Wednesday, March 12, 2008

Views of the City and MM on Opposition

On Sunday and last night, I took some more photos of the neighborhood. In the neighborhood temple, there was a Beijing Opera puppet theater. And there were also many candles in glass cups and fire in a kiln.

In the humid night yesterday, I went up to the top floor of the apartment complex (29th) and looked around to see the distant views. Tonight, again with a high humidity after rain, I went to a nearby 30-story block for a better view. In distance, I found the "Singapore Flyer" illuminated in blue.
From “From Third World to First”:

… [J.B.] Jeyaretnam did break the PAP’s spell of unprecedented total support in a by-election in 1981… I left the arrangement for the campaign to the new assistant secretary-general, Goh Chok Tong… I did not take part in the [Anson] by-election campaign, leaving it completely to Goh and the young leaders… [The defeat] was quite a shock. I was disturbed, not by the defeat, but because I had had no signal from Goh that we might lose. I worried about his political sensitivity. (p. 146)

Jeyaretnam was a poseur, always seeking publicity, good or bad. (p. 148)

When dealing with the opposition, I had two preoccupations: Were they being used by the communists? And was this a “black operation”, one funded and run by a foreign intelligence agency to cause mischief? It was the latter concern which led to our investigation of Francis Seow, a former solicitor-general. The Marxist group… had gained influence in the Law Society… With Seow as president, the Law Society became politicised, criticising and attacking government legislations not on professional but on political grounds, something it had never done as a professional organisation by law to maintain discipline and standards in the legal profession.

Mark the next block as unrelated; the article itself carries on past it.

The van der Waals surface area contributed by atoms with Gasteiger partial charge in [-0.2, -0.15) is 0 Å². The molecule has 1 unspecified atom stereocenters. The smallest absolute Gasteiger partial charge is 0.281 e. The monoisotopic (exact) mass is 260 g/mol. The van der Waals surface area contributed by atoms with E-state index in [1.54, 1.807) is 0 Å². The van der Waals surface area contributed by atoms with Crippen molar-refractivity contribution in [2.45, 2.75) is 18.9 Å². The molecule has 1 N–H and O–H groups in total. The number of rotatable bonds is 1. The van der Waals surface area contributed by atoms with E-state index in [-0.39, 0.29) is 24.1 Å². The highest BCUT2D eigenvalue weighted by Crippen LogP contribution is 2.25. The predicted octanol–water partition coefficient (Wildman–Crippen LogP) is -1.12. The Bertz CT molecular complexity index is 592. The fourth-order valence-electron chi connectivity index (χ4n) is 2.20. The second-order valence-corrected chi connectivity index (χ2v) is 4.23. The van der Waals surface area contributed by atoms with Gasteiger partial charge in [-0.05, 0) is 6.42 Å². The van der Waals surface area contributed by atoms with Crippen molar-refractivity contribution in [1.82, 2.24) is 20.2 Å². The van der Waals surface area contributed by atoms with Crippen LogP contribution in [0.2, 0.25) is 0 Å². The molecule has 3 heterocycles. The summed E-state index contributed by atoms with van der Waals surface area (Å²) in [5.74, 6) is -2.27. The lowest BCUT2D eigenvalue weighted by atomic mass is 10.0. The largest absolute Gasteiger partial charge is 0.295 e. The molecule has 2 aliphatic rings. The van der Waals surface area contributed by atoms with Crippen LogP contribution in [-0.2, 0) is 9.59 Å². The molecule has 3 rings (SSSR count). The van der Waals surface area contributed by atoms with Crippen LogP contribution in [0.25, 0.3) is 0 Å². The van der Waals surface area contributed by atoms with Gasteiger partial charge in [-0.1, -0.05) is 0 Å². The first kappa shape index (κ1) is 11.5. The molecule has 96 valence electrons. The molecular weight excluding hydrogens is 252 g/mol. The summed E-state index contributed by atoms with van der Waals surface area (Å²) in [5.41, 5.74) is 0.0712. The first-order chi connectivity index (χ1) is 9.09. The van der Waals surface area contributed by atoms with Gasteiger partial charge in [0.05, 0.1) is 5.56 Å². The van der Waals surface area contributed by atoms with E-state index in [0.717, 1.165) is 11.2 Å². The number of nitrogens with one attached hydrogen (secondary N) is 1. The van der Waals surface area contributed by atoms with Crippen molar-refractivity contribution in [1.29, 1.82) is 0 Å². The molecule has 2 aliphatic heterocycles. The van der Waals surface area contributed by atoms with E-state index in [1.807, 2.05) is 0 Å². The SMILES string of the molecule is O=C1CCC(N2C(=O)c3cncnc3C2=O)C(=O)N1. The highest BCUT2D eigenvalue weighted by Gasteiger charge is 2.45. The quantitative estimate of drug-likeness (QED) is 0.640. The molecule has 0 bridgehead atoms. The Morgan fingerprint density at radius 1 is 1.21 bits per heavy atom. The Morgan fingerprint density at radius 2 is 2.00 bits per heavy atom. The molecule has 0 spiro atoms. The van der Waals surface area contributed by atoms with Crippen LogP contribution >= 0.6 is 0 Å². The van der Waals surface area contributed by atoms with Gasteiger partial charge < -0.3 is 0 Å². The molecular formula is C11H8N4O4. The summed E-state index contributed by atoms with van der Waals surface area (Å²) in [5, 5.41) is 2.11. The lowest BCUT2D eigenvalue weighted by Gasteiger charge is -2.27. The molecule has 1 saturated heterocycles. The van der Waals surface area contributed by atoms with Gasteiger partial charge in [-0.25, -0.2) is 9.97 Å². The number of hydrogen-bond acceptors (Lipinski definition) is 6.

Around that time, in 1987, a counsellor in the US embassy called Hendrickson met Seow to encourage him to lead an opposition group at the next election. The [Internal Security Department] recommended that we detain and interrogate Seow to get to the bottom of the matter. I agreed. We had to put a stop to this foreign interference in Singapore’s domestic politics and show that it was off-limits to all, including the United States… He… admitted that he had been to Washington to meet Hendrickson’s superior in the US State Department, who had assured him of refuge in America were he to run into difficulties with the government… [W]e gave him permission to travel to the United States to consult a cardiologist in New York and to attend a human rights conference. He did not return for his trial. Instead his lawyers submitted several medical reports [that] stated that it was inadvisable for Seow to travel internationally [and] that Seow was unable to undertake any air travel until treated for his heart condition. [T]he prosecution produced evidence that Seow had made at least seven air trips… Seow failed to provide further medical reports… One doctor later admitted that in fact he had not examined him and that he had not renewed his medical license to practice. Seow had no standing at the Bar, having been disciplined by the Law Society for financial misconduct. What was left of his credibility in Singapore was destroyed… Several years later, we learnt that the US government had indeed given Seow political asylum. (pp. 149-150)

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